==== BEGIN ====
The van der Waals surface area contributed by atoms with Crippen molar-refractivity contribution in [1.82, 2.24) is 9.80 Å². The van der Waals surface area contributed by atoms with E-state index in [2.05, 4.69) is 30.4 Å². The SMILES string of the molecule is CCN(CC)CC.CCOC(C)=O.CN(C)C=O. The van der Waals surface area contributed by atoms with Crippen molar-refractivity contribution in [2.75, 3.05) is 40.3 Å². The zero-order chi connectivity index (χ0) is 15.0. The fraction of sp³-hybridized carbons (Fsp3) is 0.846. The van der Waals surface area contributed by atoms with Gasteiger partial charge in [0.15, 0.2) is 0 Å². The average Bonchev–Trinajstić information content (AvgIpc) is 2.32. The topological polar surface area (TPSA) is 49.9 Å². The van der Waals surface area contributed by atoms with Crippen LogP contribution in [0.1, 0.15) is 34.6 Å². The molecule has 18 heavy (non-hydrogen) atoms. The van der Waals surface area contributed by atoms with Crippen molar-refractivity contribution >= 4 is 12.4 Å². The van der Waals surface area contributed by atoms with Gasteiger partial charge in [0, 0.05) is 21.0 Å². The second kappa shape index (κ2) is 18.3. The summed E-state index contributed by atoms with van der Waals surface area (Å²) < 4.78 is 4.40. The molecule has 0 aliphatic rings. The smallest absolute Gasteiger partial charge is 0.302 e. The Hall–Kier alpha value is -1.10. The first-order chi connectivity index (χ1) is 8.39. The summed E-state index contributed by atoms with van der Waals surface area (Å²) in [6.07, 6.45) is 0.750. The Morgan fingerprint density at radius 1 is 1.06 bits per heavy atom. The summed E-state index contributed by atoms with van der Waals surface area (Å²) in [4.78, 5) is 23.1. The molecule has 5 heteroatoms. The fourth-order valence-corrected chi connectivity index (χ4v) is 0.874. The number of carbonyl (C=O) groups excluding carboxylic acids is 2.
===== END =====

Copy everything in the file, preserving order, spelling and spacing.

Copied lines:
The van der Waals surface area contributed by atoms with Crippen molar-refractivity contribution in [1.82, 2.24) is 9.80 Å². The van der Waals surface area contributed by atoms with E-state index in [2.05, 4.69) is 30.4 Å². The SMILES string of the molecule is CCN(CC)CC.CCOC(C)=O.CN(C)C=O. The van der Waals surface area contributed by atoms with Crippen molar-refractivity contribution in [2.75, 3.05) is 40.3 Å². The zero-order chi connectivity index (χ0) is 15.0. The fraction of sp³-hybridized carbons (Fsp3) is 0.846. The van der Waals surface area contributed by atoms with Gasteiger partial charge in [0.15, 0.2) is 0 Å². The average Bonchev–Trinajstić information content (AvgIpc) is 2.32. The topological polar surface area (TPSA) is 49.9 Å². The van der Waals surface area contributed by atoms with Crippen LogP contribution in [0.1, 0.15) is 34.6 Å². The molecule has 18 heavy (non-hydrogen) atoms. The van der Waals surface area contributed by atoms with Crippen molar-refractivity contribution >= 4 is 12.4 Å². The van der Waals surface area contributed by atoms with Gasteiger partial charge in [0, 0.05) is 21.0 Å². The second kappa shape index (κ2) is 18.3. The summed E-state index contributed by atoms with van der Waals surface area (Å²) < 4.78 is 4.40. The molecule has 0 aliphatic rings. The smallest absolute Gasteiger partial charge is 0.302 e. The Hall–Kier alpha value is -1.10. The first-order chi connectivity index (χ1) is 8.39. The summed E-state index contributed by atoms with van der Waals surface area (Å²) in [6.07, 6.45) is 0.750. The Morgan fingerprint density at radius 1 is 1.06 bits per heavy atom. The summed E-state index contributed by atoms with van der Waals surface area (Å²) in [4.78, 5) is 23.1. The molecule has 5 heteroatoms. The fourth-order valence-corrected chi connectivity index (χ4v) is 0.874. The number of carbonyl (C=O) groups excluding carboxylic acids is 2.